Do “No-Sex” Marriages Work?

We’re constantly on the go, busy from dawn ’til dusk with tasks that fill our entire day, and really, at the end of it, who has time for sex? According to this NY Times interview with Denise A. Donnelly, associate professor of sociology at Georgia State University, married couples don’t have the energy to keep the spark in their sex life:

“Married men and women, on average, have sex with their spouse 58 times a year, a little more than once a week, according to data collected from the General Social Survey, which has tracked the social behaviors of Americans since 1972. But there are wide variations in that number. Married people under 30 have sex about 111 times a year. And it’s estimated that about 15 percent of married couples have not had sex with their spouse in the last six months to one year.”

Donnelly cites a number of factors to why marriages become sexless:

Some people become accustomed to their spouse, bored even, and sex slows. For others, it is the demands of raising a family, establishing a career, and mid-adulthood. And there are people who have very low sex drives, and may even be asexual. They may have some sex with their partners to begin with, but it becomes unimportant to them (and usually not so unimportant to their spouses). These folks may also be dealing with guilt, issues with the human body, or feel that sex is “dirty” or only for procreation. A small number of couples showed a mixed pattern, where they would have periods of “feast” and of “famine.”

So, here’s what I want to know. Do you think there is hope to rekindle the passion in a marriage that’s become sexless? Please leave your thoughts and comments below.

And in case you didn’t know, I’m away in Bali for my yearly vacation. While I’m gone, I’m offering a $100 discount on my Finding the One Online CD series – but it’s just until I get back from vacation!

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Comments:

  1. 1
    Selena

    “So, here’s what I want to know. Do you think there is hope to rekindle the passion in a marriage that’s become sexless?”

    I’d venture there is more hope in a relationship that had passion to begin with.

    Less hope in those where a person “settled” without much of a spark to start with.

    1. 1.1
      Vern

      Our Marriage was filled with passion for the first two years then my wife started to mess around and that passion died from her to me. It has been a struggle to live with her continuous unfaithfulness until 8 years ago when she came home from a 14 month affair in another state. I had divorsed her then we began dating again. Long story short she says she loves me we got remarried and the passion died again. She gained over a hundred pounds in a year and is still growing. I dont believe there is another man in her life but we have a virtual sexless marriage for the past 7 years. She had no interest at all in sex, this cant last! Oh we have been married now for 39 years (moth marriages). It is very hard to live with her finishing my sentenses and never listening to just me. I dont get it.

  2. 2
    Steve

    So, here’s what I want to know. Do you think there is hope to rekindle the passion in a marriage that’s become sexless?

    How many couples are willing to ( or can ) reduce their obligations in order to have time off to recuperate their sex drives?

    How many couples are willing to work on their personal experience, read sex books, play games and experiment for the sake of their sex lives?

  3. 3
    Steve

    Married men and women, on average, have sex with their spouse 58 times a year, a little more than once a week, according to data collected from the General Social Survey, which has tracked the social behaviors of Americans since 1972. But there are wide variations in that number. Married people under 30 have sex about 111 times a year. And it’s estimated that about 15 percent of married couples have not had sex with their spouse in the last six months to one year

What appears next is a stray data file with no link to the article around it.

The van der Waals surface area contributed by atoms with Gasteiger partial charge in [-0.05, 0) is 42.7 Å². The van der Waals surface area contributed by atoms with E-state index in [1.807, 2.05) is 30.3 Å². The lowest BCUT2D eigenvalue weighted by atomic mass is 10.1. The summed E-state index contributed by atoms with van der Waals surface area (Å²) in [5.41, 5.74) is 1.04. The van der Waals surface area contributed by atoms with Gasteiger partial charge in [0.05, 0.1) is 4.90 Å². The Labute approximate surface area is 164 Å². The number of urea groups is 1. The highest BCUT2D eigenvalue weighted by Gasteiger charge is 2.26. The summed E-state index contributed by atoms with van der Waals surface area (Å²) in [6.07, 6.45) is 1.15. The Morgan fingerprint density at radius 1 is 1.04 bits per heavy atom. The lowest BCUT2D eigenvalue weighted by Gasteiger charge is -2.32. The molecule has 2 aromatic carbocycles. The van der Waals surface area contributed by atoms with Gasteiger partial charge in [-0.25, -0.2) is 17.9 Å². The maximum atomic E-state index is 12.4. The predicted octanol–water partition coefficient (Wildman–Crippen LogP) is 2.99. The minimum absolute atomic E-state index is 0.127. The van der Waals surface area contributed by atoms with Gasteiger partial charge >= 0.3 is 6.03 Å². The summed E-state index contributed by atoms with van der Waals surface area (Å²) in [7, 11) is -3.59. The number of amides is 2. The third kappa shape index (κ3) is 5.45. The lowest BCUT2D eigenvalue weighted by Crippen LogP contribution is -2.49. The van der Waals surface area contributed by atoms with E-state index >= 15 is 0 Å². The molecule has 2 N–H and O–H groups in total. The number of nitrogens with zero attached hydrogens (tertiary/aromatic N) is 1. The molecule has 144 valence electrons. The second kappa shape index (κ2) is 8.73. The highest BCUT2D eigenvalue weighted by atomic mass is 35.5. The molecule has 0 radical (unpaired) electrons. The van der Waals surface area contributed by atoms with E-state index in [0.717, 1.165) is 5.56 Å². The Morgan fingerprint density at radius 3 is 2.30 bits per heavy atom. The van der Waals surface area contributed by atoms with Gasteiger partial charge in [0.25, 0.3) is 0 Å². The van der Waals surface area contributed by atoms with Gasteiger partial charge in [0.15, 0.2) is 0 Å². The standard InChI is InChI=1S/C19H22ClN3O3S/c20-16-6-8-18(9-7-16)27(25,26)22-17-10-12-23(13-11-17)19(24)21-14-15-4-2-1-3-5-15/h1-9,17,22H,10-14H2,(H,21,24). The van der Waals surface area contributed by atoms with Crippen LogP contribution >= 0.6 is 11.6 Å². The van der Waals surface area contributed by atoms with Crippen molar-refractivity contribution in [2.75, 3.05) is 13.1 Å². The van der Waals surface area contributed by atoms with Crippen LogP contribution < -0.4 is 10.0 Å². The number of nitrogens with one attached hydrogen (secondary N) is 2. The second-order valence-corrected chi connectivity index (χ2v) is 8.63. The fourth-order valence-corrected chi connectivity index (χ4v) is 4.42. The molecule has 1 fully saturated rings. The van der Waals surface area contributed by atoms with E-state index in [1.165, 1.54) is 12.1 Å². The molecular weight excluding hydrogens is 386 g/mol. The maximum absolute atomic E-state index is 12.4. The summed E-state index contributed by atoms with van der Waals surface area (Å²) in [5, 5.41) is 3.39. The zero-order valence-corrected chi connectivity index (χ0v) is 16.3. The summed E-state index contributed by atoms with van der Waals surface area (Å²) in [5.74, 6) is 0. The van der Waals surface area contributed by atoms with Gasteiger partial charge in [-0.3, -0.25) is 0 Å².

In other words, the New York Times is reporting that many “married” people are really only glorified roommates most of the time.

    If you accept this at a gut level, does it change your perspective on how not-suitable for relationships single people over 40 who never been married are?
    http://tinyurl.com/lwmhg6

    Reading in between the lines of the snippet above all most busy married people are learning while being married is how to be a good roommate. They don’t have time for their partners.

    Maybe the never-marrieds of the same age are just as busy and missed a window when they were younger to hook up with a “roommate”/spouse ?

  4. 4
    Honey

    I do think there’s hope to rekindle a sexless marriage…though like any other marital problem, it takes both people’s equal committment.

    Though not married yet, I can relate to the career establishment being a killer for the sex drive. Currently the BF works about 60-80 hours per week – not only does this mean that he often doesn’t get home until after 8 p.m., he is frequently in the office one weekend day as well. Combined with the fact that he has a sleep disorder and often takes sleeping pills on the weekday…it is a challenge.

    However, he accumulated enough debt in grad school that his high-paying job is necessary at the moment. He has talked about changing jobs for something that would pay significantly less but that would offer him a better work-life balance once his debts are paid down a little more (same field, but probably working for the government rather than in private industry). I am fine with that, obviously!

    However, while we might not have sex as frequently as we’d like at the moment, we DO spend a SIGNIFICANT amount of time hugging, kissing, and cuddling – in the morning when we get up, when he gets home from work, and when we go to bed. We took one of those “love style” quizzes and my primary love style is touch, so this is absolutely ESSENTIAL for me. He is happy to oblige!

    Honey´s last blog post…How Much Do I Invest in Someone Else?

  5. 5
    Cilla

    I think there’s hope to rekindle a sex life if there is still emotional intimacy there, or if a couple is willing to re-find that emotional connection. If they’ve truly become estranged and are not willing to uncover and deal with the reasons, they will remain, in effect, roommates.